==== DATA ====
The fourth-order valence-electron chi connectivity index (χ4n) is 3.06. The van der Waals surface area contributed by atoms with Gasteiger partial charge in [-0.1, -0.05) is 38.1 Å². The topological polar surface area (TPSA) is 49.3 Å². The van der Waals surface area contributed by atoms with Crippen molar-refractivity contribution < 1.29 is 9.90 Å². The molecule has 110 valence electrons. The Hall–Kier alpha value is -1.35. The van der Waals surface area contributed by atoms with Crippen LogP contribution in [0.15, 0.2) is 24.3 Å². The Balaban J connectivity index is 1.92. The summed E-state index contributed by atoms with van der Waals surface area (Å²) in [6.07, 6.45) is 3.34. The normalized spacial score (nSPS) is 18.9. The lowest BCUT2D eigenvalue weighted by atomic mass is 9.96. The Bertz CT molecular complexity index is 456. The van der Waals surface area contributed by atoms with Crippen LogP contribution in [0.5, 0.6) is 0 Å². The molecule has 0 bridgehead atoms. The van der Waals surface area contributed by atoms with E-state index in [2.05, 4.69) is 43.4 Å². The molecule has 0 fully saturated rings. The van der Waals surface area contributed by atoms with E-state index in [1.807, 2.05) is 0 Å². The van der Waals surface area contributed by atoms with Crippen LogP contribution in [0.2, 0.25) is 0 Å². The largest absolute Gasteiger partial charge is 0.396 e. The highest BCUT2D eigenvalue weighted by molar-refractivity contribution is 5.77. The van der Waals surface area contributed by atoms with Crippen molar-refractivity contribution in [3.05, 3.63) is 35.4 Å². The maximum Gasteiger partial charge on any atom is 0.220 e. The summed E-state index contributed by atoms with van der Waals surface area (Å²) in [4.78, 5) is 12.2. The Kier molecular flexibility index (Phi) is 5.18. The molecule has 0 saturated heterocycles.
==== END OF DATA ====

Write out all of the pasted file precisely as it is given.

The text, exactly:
The fourth-order valence-electron chi connectivity index (χ4n) is 3.06. The van der Waals surface area contributed by atoms with Gasteiger partial charge in [-0.1, -0.05) is 38.1 Å². The topological polar surface area (TPSA) is 49.3 Å². The van der Waals surface area contributed by atoms with Crippen molar-refractivity contribution < 1.29 is 9.90 Å². The molecule has 110 valence electrons. The Hall–Kier alpha value is -1.35. The van der Waals surface area contributed by atoms with Crippen LogP contribution in [0.15, 0.2) is 24.3 Å². The Balaban J connectivity index is 1.92. The summed E-state index contributed by atoms with van der Waals surface area (Å²) in [6.07, 6.45) is 3.34. The normalized spacial score (nSPS) is 18.9. The lowest BCUT2D eigenvalue weighted by atomic mass is 9.96. The Bertz CT molecular complexity index is 456. The van der Waals surface area contributed by atoms with Crippen LogP contribution in [0.5, 0.6) is 0 Å². The molecule has 0 bridgehead atoms. The van der Waals surface area contributed by atoms with E-state index in [2.05, 4.69) is 43.4 Å². The molecule has 0 fully saturated rings. The van der Waals surface area contributed by atoms with E-state index in [1.807, 2.05) is 0 Å². The van der Waals surface area contributed by atoms with Crippen LogP contribution in [0.2, 0.25) is 0 Å². The largest absolute Gasteiger partial charge is 0.396 e. The highest BCUT2D eigenvalue weighted by molar-refractivity contribution is 5.77. The van der Waals surface area contributed by atoms with Crippen molar-refractivity contribution in [3.05, 3.63) is 35.4 Å². The maximum Gasteiger partial charge on any atom is 0.220 e. The summed E-state index contributed by atoms with van der Waals surface area (Å²) in [4.78, 5) is 12.2. The Kier molecular flexibility index (Phi) is 5.18. The molecule has 0 saturated heterocycles.